Attention Over Detention: The Power of Personalized Mindfulness

Nick Mosca holds a Master of Divinity from Harvard with an emphasis on mindfulness in education. His courses, webinars, and presentations have enabled hundreds of administrators, teachers, parents, and students to align mindfulness practices with their skills and interests. For more information, please e-mail


“What are the four things you should ask yourself before you say or do anything?”

Seventeen hands fly into the air.


“Is it kind? Is it necessary? Is it true? And — wait, I got this.”

Sixteen impatient hands suddenly wave for my attention.

“Is it beneficial?”

“Way to go! Now, how can you actually use these questions in your own life? James?”

“Well, I was about to say something the other day … but then I stopped myself because it wasn’t kind.”

I ask my sixth graders these questions every week at The George Jackson Academy, an upper elementary and middle school for bright boys from low-income families in New York City. Self-reflective questions like these are part of my school-wide initiative to help students learn what we should’ve all been taught when we were kids: the power of mindfulness.

Mindfulness involves being present in the moment and responding to whatever arises with compassion. Since implementing mindfulness into my classroom, I have noticed a significant decrease in student behavior referrals — with a corresponding increase in academic engagement. Mindfulness achieves such positive results by adding an ‘undo’ feature to life. Just as this feature allows someone to recall an e-mail within 30 seconds of sending it, mindfulness creates space between thoughts and actions. That way, students become more reflective rather than reactive.

Over the years, students have told me that mindfulness gives them a sense of freedom. This is because they no longer feel the need to act on every thought racing through their minds — especially if doing so might not be kind, necessary, true, and beneficial.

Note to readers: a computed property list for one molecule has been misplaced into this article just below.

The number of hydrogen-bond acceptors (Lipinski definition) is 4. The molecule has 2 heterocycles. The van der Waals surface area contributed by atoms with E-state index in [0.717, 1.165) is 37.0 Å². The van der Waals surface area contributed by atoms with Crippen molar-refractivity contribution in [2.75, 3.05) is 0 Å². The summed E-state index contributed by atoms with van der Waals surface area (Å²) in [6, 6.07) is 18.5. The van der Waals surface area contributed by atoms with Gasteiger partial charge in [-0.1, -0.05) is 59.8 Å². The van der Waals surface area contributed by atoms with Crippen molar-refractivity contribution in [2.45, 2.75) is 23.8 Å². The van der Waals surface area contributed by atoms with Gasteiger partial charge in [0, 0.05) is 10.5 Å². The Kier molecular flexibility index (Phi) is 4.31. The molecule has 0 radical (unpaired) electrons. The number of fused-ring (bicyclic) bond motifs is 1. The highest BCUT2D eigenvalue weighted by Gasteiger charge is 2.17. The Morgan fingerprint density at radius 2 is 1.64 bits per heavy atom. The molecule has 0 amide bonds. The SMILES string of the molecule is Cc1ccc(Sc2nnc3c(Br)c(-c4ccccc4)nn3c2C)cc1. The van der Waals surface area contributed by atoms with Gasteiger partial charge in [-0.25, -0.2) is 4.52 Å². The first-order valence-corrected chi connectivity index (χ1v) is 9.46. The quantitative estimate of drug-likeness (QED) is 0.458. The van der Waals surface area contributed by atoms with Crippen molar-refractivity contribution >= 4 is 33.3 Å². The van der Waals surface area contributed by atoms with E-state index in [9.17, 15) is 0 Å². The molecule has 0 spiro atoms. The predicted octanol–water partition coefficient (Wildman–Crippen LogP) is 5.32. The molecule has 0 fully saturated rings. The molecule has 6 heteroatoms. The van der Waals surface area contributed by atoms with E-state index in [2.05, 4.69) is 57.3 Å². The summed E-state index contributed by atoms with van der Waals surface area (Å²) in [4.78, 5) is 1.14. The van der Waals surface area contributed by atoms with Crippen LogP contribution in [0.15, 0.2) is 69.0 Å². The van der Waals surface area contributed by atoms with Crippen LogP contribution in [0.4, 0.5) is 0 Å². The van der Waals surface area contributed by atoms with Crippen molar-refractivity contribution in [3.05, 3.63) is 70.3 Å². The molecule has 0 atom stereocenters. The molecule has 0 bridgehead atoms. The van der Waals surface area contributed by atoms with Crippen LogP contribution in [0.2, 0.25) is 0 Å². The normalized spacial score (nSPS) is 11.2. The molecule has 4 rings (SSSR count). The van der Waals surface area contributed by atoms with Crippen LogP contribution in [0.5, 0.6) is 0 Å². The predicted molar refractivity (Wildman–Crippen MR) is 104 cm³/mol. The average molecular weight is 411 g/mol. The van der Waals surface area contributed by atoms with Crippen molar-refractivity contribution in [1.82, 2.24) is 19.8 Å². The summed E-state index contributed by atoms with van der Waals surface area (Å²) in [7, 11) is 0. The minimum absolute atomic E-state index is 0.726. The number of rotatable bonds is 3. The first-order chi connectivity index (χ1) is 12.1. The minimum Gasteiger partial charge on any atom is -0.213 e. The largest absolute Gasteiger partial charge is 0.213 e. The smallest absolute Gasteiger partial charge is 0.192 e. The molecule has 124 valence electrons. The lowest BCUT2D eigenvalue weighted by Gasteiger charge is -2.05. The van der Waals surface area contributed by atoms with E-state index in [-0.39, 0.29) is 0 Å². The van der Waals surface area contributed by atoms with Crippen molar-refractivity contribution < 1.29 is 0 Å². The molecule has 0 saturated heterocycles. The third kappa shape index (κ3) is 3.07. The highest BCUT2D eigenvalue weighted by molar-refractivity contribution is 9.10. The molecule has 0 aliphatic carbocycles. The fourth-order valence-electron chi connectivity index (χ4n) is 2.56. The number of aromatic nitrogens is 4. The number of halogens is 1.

Mindfulness is not only proactive, but also a reactive way to yield a positive influence on student behavior. One of the best examples of this comes from the Coleman School in Baltimore. It has used mindfulness programs instead of detention and witnessed dramatic results. For over two years, the school has been suspension-free.

It’s important to remember that mindfulness is a muscle. As such, it needs to be exercised. If it is seen as just another chore to be shoehorned into an already-crammed day, students and teachers alike will be less likely to practice it — and thereby miss all its life-changing benefits.

This is where Allison Zmuda’s exemplary work in the field of personalized learning comes into play. Inspired by her approach, I’ve developed a curriculum that harnesses each student and educator’s unique skills and interests to help them craft mindfulness exercises they genuinely want to undertake.

You can easily learn these techniques by checking out my blog post on mindfulness and enrolling in my one-hour webinar.

Experience for yourself how personalized mindfulness can revitalize your classroom — and your life.


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